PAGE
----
I have done the upgrade, and I do not know how people are breaking ribbon connectors.. do you have any evidence of this? Unless you physically grab the ribbon and yank it with such force that you know is too much, I don't otherwise see how it's possible.
 
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Fishrrman

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Feb 20, 2009
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When I bought my 2018 Mini (Apple refurb), going from 8gb to 16gb of RAM was an additional $160. Since the cost of 2 8gb DIMMs seems to run about $70, I just coughed up the extra $$$ and ordered it pre-installed. I didn't want to go foolin' with the insides of something still under warranty. Works for me.

If the OP hasn't been reading postings from others who tried do-it-yourself upgrades on the 2018 Mini -- and who broke something in the process -- then he can't have been around here very long... ;)
 
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shenfrey

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May 23, 2010
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When I bought my 2018 Mini (Apple refurb), going from 8gb to 16gb of RAM was an additional $160. Since the cost of 2 8gb DIMMs seems to run about $70, I just coughed up the extra $$$ and ordered it pre-installed. I didn't want to go foolin' with the insides of something still under warranty. Works for me.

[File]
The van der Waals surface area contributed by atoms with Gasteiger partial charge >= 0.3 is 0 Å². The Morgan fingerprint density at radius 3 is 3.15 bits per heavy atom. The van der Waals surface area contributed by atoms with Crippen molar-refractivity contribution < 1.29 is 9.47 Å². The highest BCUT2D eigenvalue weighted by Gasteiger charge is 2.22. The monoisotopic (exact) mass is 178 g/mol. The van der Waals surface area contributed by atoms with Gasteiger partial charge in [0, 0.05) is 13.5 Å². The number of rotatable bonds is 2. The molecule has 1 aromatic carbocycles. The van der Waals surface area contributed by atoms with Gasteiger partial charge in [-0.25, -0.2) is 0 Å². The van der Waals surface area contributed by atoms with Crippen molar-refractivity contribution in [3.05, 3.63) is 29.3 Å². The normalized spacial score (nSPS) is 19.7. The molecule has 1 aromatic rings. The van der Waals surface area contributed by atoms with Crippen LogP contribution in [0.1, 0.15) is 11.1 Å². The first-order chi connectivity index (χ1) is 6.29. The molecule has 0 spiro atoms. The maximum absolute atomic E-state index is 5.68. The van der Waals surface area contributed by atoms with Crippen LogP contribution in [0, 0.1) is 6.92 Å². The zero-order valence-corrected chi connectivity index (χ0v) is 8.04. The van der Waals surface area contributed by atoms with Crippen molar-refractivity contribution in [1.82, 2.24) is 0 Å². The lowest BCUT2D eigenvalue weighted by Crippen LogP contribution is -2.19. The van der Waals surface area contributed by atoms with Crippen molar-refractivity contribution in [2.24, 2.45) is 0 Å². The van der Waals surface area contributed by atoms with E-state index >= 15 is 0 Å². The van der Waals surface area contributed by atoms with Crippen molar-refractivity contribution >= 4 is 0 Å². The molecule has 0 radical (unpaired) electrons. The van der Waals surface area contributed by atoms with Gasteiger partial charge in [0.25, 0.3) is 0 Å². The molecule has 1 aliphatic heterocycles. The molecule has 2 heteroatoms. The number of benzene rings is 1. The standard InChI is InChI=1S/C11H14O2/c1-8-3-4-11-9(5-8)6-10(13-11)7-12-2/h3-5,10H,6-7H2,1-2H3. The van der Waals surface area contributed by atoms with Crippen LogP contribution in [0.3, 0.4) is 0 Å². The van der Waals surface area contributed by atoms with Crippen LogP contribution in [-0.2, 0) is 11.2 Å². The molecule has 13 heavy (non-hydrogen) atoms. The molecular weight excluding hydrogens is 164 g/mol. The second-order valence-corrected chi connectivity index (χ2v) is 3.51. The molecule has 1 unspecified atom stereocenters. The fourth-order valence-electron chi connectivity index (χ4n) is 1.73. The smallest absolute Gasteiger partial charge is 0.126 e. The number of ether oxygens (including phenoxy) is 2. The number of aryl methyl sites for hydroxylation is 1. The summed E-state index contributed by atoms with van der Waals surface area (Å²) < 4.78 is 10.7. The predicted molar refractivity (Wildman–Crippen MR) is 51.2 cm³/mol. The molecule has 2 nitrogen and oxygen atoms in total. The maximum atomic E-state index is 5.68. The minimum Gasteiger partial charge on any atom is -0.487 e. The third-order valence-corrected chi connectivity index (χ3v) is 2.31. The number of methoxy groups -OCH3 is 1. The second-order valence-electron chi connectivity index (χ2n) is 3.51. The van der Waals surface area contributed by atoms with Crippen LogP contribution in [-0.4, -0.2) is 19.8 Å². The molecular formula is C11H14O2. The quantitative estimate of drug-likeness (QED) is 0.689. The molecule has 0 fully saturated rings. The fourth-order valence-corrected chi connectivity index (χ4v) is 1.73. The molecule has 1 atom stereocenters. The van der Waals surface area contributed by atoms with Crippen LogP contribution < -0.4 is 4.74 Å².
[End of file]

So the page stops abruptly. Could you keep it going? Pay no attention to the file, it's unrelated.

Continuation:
If the OP hasn't been reading postings from others who tried do-it-yourself upgrades on the 2018 Mini -- and who broke something in the process -- then he can't have been around here very long... ;)

That's fair enough. I did mine earlier today in 15 minutes and now I have 64GB for under $200 :)
 
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Boyd01

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Feb 21, 2012
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If cost were the most important factor, I wouldn't get a Mac at all. ;) I explained my reasoning above, and it was not just based on cost or the difficulty of the upgrade. Let's say something happens that requires service from Apple (have seen plenty of posts about that). Are you going to remove the third party RAM and put the original 8gb back, then put the upgrade back when Apple is finished? That's three times you will have opened the Mini. And what if the problem comes back? Apple might say that there's something wrong with the memory you bought, or you did some damage.

I don't know, perhaps the probability of this is low. And no doubt that it's far cheaper in the short run to add your own memory - especially for a 64gb Mini. I would prefer not to worry about this, and just pay the extra cost up front (which isn't so bad over a 7 or 8 year period). And yes, I will only buy a Mini if the right refurb comes along. I'll also pay for it on my Apple card, which will give me 3% back.